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Madness is considered to be performing some successive controversial actions in the hope of a contrary result. In the classic tragedy “Hamlet” by William Shakespeare, the youthful and not quite intelligent Prince Hamlet may seem to be mad. Nevertheless, although he speaks and acts in ways that are out of the norm, he does not do the identical actions time and again hoping for a totally opposite result. It is explicit that he talks about wild ideas that may not be consistent with reality and voices his personal and somewhat inadequate views, but he is not a madman. Hamlet is a man who is going through a very difficult, exhausting period in his life, and he is doing nothing but trying to survive this moment.
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Why Hamlet’s behavior is not mad
Hamlet is detrimentally affected by the violent death of his beloved father, just like any other young child. It is apparent that a person can not survive the death of relatives without typically experiencing a strong depression, grief or anxiety, as Hamlet says in the message: “But two months dead-nay, not so much, not two. So excellent a king” (1.2 142-143). As Hamlet points out here, his dear father, the king, efficiently was a remarkable man. Not even two months have passed, and people are waiting for him to put his father’s death behind him and live as if everything has gone and become alright again. Before this emotional scene from Hamlet, he was depicted as being in the courtroom of the castle where the current king was issuing his commands. This new king is revealed to be Hamlet’s wicked uncle, who displays no feelings about the death of the previous king. Shakespeare portrays that Claudius, the current king, displays no contrition when he states: “But you must know your father lost a father, that father lost, lost his, and the survivor bound in filial obligation for some term to do sorrow. But to persevere in obstinate condolement is a course of impious stubbornness.” (1.2 93-98). Claudius does not provide any support or demonstrate any compassion to Hamlet in this challenging time for him. He merely suggests that Hamlet is an egotistical child and should move on. With the pressure to forget about his father who was a major figurehead, it is not extraordinary that Hamlet acts out in this manner.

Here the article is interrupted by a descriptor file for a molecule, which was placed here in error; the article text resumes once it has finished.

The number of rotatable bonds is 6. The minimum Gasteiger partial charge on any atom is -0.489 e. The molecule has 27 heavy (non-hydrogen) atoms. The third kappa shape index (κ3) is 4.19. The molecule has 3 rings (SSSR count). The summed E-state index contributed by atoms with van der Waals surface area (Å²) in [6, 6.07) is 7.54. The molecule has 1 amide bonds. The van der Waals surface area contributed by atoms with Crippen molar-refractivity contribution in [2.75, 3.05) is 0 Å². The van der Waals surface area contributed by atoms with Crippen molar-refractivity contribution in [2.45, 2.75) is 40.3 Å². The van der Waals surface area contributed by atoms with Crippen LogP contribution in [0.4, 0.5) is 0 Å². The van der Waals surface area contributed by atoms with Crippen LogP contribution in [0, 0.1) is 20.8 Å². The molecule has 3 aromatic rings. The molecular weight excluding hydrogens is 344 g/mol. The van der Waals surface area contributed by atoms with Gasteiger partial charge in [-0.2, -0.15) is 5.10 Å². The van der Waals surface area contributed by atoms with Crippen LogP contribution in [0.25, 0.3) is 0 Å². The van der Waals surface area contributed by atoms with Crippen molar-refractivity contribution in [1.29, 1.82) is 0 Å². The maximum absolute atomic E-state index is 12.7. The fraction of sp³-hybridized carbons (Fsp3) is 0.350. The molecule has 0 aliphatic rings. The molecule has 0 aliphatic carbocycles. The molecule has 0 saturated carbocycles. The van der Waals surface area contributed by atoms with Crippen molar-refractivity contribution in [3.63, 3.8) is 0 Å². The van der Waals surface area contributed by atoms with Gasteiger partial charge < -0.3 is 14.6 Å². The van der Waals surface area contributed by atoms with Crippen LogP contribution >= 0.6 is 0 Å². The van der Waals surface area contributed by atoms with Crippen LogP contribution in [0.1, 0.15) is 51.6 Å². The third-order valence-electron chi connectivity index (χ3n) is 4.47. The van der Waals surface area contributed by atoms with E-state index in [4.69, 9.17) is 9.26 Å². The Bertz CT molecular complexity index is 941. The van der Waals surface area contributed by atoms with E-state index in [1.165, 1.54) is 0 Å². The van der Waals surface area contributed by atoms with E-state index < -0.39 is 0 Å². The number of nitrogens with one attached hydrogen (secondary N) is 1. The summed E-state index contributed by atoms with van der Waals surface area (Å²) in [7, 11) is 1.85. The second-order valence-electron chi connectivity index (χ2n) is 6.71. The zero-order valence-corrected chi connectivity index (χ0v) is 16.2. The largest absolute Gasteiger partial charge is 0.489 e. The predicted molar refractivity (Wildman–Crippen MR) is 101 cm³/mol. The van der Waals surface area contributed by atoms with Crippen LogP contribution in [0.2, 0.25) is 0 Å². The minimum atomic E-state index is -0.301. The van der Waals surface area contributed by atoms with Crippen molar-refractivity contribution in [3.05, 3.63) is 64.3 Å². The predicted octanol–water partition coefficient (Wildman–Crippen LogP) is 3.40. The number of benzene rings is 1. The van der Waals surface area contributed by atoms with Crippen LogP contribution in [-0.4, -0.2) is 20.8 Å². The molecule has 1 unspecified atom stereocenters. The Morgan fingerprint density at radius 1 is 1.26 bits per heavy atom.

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Why are Hamlet’s actions justified
Hamlet’s mother, Gertrude, by marrying Claudius, produces an irrevocably negative impact on her son. This is undoubtedly one of the most terrible events that could have occurred in Hamlet’s life. As mentioned in the following section, Hamlet should have experienced his father’s death side by side with his family, but instead his mother treacherously marries his father’s murderer. Hamlet’s accumulated negativity affects the way he treats others. He states that his mother “calls virtue hypocrite, takes off the rose from the fair forehead of an innocent love and sets a blister there, makes marriage vows as false as dicers’ oaths.” (3.4 51-54). Hamlet mentions in a biting way that his mother betrayed his father by entering into this unacceptable marriage. Gertrude has merely betrayed the love she felt for Hamlet’s father during their life together. Hamlet indeed refers to her new marriage as fake and impossible. Now that this marriage has taken place, Claudius has altered the way of life in the castle, and he has forcibly entered Hamlet’s life. All these things can force someone to act harshly, and one wishes to unmask the misconduct of the person who is guilty of it. Hamlet is trying to expose Claudius for the murder of his father, and many people think he is mad for that. The prince is merely attempting to argue here, in this phrase, that Claudius is a deceiver, and furthermore, a murderer. “He poisons him in the garden for his estate…. You shall see anon how the murderer gets the love of Gonzago’s wife.” (3.2 287-290). Hamlet asks the players to paste in parts of the play that he initially planned to show and expose Claudius killing the king while the king himself witnesses it. This produces an emotional scene at the end of the play, and Claudius reacts dramatically. This is precisely what Hamlet has been seeking from the beginning. He is not in position to achieve justice or vengeance for his father’s murder, so instead he has to cause as much havoc as possible in the court.